Note there are no pictures of it - there is a reasons for that - it was too disgusting and I didn't want to get it on the camera.

Did you see the knob-n-tube? That is the last piece of original wiring in the lower part of the house and yes, it is live. This is where it got dicey using the steel cutter and the sawzall.

And here is the beast of a tool getting ready to do it's job.

The part that goes up over the pipe had to be detached from the main part. While that part hangs down I would have to hold the main part in one hand and thread the two bolts through the holes where it attaches. I hope that description made sense!! You can see the bolts in the picture.

You then turn that little handle to move the other two cutting wheels on the main body up towards the pipe.

As you tighten the handle your suppose to move the main body to the right and left in order to score the pipe. The water line to the right made this extremely hard to do. There were even a couple of spots that couldn't be cut because of it.

If your lucky the pipe will 'snap' along the score line and the pipe will break. You can see the break in this picture.

There were a couple of spots where it didn't break, but the cutter wheels tore holes in the pipe.

And here is the first break.

Note how thin the pipe is. Evidently this indicates that it is an older version of CI pipe.

And here is the break at the Tee.

Now the first section could be removed.

That's the new, shiny, cap.

Eventually the new sewer pipe will be attached here.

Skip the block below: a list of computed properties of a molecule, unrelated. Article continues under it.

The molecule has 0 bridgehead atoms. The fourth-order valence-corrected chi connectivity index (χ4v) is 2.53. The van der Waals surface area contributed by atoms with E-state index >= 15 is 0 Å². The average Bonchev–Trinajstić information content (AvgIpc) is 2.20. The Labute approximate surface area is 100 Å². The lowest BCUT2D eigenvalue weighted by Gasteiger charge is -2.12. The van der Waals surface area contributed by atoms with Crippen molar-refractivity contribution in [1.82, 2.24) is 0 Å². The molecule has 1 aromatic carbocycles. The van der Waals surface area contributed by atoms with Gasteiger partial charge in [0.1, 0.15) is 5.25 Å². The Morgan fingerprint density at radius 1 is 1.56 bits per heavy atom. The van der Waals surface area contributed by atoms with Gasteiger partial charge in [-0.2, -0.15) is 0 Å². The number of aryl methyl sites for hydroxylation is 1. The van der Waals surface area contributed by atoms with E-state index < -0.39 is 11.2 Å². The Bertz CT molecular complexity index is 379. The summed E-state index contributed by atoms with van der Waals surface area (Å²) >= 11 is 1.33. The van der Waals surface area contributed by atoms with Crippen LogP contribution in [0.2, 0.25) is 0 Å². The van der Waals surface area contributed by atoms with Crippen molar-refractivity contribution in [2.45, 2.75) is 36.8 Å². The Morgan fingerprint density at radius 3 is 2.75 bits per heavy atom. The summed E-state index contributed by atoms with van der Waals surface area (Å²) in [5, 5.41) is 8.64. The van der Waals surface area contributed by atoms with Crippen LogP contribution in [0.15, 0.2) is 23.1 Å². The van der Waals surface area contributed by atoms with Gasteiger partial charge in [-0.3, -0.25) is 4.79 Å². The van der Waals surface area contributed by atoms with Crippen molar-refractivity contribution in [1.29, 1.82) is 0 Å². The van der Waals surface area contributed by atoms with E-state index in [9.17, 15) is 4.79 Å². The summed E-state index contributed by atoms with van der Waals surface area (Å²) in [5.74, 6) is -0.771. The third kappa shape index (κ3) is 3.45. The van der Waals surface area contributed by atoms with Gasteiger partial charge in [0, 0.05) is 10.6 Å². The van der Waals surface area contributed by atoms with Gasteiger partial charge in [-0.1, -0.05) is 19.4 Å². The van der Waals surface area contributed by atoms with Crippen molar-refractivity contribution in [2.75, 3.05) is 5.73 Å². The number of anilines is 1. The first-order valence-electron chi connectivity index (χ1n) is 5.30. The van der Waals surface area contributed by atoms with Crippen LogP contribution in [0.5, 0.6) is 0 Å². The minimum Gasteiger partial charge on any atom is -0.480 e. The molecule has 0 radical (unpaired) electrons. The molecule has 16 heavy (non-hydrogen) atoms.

The shiny stuff that looks like a leak on the other pipe is not a leak. It's some sort of compound that had been used to patch a leak years ago. The run-off just dried shiny.

You NEVER know what might turn up in our house.... (evil laugh).

This is the original lead boot that connected to the toilet.

The force I had to use to cut the CI pipe caused the boot to twist and pop out.

This is the main part of the pipe.

This section could not be cut into pieces due to the cramped location of it. So, it had to be slid out in one piece.

Note the wire holding it - it eventually broke and the pipe crashed to the ground. Luckily nothing was broken except a piece of molding, but it wasn't original to the house.

OY!! The paint color used on the ceiling in the basement looks dreadful in this picture. Guess digital cameras do see things in a different way than the human eye. In person the color looks like Mahogany and not as reddish.

And there you have it - the sewer line to the powder room toilet.

That smaller pipe is the fitting that made the 90 degree turn up to the lavatory.

You might notice that the galvanized pipe is not there. It is still in the basement, on the floor. It is going to have to be cut into pieces in order to go out the door. I was just too hot, tired and gooey to cut it up today. Besides, I want to make sure I get the part that says 'Belle Plaine' cut out neatly.

Tomorrow, lawn mowing and mudding. It rained most of the week-end and today so I wasn't able to mow.

Well, till next time...

Larry ~

Friday, August 14, 2009

We're Famous - Well Kind of....

This is a little belated, but what the hay!!

Last month I received an e-mail from Taylen over at CalFinder.

Turns out we made their "10 DIY Blogs on Our Recommended List".

Isn't that cool or what?!

Till next time...

Larry ~

All Day in the Closet

I spent all day in the foyer closet - not fun in this heat and humidity. Did I ever tell you all that the house doesn't have central heat and air? We do have a window unit in the bedroom though.

This is by far the smallest place in the house that you can enter. Guess I should consider myself lucky not to be claustrophobic.